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Citation Guides

About Style Guides

Style guides are most often referenced at a student level for properly citing research sources, but they also include comprehensive instructions on how to format, and even write, the entire project. From the font type and size, to the grammatical style and tone of voice used, each style guide is designed so that each paper written will have the same look and "feel" to it for a sense of consistency and professionalism within its field. Writing styles are similar corporate brands in the sense that, when used properly, it is possible to tell at a glance which style is used, just as we can tell at a glance if a smart device is an Apple or an Android.

The four most commonly used styles, all of which are used at the University of Mary, are AMA (American Medical Association), APA (American Psychological Association), Chicago (or Turabian), and MLA (Modern Language Association). These are the only four styles covered in this guide, and are generally going to be the only styles needed by University of Mary students.

This guide includes a brief overview of each style, the basics of formatting a project, and examples of how to cite a variety of source types. For additional help beyond what this guide provides, you can find more information at each of the style guides' official websites, linked below. You can also book a Reference Appointment with our Reference Librarian for one-on-one assistance.

Choosing A Style

Choosing the right style guide for your project usually depends on which academic discipline you are writing for, though often a single discipline can make use of several styles. Each professor usually will have a specific style that they prefer (or require) for any projects in their class, so be sure to ask them which you should use.

Generally speaking, the citation styles are used by the following academic disciplines:

  • MLA style (Modern Language Association) is typically used by the Humanities 

  • APA style (American Psychological Association) is most often used by Education, Psychology, and Business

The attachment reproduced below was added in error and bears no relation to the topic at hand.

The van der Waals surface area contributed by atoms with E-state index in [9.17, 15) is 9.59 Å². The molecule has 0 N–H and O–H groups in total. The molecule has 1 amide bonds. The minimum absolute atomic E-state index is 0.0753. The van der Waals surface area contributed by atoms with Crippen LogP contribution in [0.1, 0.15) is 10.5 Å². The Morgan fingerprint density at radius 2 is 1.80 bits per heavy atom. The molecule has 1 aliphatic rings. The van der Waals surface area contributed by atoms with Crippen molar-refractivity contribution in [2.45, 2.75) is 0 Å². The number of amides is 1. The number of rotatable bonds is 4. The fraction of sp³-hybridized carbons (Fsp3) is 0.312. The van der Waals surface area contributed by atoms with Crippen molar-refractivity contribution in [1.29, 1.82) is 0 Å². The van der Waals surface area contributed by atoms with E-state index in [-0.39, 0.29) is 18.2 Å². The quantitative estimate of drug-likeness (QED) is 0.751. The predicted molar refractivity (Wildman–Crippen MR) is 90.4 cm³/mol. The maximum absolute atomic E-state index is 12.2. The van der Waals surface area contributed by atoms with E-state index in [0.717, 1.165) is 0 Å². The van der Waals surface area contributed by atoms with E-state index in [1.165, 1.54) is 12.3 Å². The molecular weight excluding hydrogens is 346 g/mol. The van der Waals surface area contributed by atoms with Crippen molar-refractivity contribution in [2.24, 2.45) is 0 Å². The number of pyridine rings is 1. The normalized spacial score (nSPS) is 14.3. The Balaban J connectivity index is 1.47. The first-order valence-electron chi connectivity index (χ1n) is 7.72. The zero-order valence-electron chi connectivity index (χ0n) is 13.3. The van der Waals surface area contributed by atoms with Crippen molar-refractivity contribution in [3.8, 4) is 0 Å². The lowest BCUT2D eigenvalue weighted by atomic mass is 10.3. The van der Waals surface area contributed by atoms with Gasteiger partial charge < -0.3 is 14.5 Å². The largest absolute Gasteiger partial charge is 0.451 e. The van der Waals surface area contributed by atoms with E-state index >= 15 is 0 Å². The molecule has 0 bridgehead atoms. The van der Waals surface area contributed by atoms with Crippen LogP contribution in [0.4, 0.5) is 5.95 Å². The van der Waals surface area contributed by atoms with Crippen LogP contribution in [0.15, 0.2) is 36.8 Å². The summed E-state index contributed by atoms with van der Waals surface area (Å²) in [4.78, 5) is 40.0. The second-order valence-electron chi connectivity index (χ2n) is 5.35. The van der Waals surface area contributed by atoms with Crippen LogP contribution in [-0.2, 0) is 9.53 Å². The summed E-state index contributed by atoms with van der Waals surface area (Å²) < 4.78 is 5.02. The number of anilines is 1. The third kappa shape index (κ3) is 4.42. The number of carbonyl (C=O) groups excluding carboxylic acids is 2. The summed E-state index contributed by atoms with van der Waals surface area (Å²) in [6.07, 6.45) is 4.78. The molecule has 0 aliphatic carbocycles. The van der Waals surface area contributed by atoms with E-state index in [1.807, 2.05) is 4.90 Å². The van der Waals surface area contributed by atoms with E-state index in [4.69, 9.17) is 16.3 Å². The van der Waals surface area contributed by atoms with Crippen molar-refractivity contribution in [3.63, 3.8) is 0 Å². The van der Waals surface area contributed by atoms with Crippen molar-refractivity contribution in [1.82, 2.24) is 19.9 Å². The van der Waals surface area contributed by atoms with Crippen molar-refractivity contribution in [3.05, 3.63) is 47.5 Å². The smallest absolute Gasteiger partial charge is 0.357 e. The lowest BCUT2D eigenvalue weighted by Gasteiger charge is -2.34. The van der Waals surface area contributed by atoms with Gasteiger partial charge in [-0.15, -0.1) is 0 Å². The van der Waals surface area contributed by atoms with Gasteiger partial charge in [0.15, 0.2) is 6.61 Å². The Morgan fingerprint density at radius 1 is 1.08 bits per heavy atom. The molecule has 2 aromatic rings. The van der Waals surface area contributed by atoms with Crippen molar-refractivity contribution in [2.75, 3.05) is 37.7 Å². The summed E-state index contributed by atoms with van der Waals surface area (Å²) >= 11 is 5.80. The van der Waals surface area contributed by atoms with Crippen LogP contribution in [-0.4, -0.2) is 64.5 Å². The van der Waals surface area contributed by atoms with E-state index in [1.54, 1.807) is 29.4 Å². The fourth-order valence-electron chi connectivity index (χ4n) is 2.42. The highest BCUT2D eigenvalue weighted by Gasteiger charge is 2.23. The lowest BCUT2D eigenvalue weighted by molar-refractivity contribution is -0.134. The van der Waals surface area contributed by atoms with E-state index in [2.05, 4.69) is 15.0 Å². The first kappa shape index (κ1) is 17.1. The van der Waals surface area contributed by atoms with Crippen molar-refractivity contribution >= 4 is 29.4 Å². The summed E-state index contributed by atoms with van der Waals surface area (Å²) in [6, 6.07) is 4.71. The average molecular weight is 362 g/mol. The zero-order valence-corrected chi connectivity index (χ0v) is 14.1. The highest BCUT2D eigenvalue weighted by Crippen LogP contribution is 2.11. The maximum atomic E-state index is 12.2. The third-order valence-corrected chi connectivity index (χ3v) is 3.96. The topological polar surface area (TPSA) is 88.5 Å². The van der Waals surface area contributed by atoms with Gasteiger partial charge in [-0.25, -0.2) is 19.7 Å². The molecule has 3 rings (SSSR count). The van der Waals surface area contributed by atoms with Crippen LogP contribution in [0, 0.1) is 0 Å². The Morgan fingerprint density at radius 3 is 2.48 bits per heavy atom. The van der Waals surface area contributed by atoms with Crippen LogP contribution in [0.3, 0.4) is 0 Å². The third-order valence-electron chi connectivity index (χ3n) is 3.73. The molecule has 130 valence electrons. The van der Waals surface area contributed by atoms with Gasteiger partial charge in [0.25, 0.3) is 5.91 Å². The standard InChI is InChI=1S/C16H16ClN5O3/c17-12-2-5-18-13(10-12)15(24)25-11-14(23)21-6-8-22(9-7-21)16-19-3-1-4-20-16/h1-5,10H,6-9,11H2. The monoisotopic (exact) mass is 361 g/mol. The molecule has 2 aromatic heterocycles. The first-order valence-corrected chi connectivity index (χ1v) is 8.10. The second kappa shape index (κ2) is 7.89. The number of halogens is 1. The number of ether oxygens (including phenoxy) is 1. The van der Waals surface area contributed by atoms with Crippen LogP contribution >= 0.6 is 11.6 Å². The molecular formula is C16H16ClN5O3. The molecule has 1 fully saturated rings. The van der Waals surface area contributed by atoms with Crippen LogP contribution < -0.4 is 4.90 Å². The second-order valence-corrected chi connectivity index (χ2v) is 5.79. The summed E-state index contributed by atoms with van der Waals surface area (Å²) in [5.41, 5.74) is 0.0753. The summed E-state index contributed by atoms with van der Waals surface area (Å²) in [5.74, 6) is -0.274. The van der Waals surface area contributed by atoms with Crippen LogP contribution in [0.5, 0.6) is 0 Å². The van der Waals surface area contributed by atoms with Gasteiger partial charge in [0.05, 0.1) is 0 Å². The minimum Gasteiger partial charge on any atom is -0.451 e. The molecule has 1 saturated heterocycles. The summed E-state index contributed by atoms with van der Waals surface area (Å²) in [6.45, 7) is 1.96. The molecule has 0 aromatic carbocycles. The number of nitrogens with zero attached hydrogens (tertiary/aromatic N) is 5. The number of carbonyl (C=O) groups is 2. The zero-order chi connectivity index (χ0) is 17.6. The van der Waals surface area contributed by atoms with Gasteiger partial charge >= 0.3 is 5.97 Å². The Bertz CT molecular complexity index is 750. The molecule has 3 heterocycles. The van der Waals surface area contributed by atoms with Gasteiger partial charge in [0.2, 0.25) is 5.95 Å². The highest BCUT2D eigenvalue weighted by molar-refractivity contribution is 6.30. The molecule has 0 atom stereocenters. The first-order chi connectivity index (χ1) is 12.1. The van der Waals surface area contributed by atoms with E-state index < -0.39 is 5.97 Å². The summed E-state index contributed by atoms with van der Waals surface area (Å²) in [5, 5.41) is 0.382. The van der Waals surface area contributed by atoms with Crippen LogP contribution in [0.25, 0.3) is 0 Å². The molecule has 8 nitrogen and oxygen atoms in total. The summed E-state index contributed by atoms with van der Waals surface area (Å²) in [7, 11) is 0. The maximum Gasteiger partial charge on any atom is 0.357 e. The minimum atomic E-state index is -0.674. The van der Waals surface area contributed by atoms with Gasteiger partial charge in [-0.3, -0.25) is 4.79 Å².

• Chicago (Professor Turabian, University of Chicago) is generally used by History and some of the Fine Arts.

  • AMA (American Medical Association) is used for medical research.

Bottom line: Check with your professor to make sure you use the style required for that class. And whatever style you choose, BE CONSISTENT!

Additional Resources

This guide is designed to assist you with learning how to properly apply each writing style to your research project. However, there are several other resources you can consult if you need additional assistance:

  • Consult the actual style handbook, which is of course the ultimate authority on how the style should be applied. Multiple physical copies are available for checkout at the library, and more may be requested from other libraries via the Library Catalog. The official website for each style guide is also linked above under "Choosing a Style," each of which provides a variety of useful tools for learning about the style.

  • Look for other citation guides on the internet, such as the Purdue Owl or Easy Bib. As with anything on the internet, however, remember to be cautious when taking what you see at face value. It is always best to double-check each citation by hand, even when directly copy-pasting from a citation generator. Citation generators can be a very useful tool, but their accuracy relies entirely on the accuracy of the information you provide it.

  • Visit the Writing Center in Welder 204. Online students can access the Writing Center by sending an email to writingcenter@umary.edu. If submitting via an email, be sure to attach information about the assignment and the rough draft on which you are seeking feedback.

  • Ask a librarian! Welder Library staff are available to help you find and document the resources you need to produce your best work. Sign up for a one-on-one reference appointment by clicking below.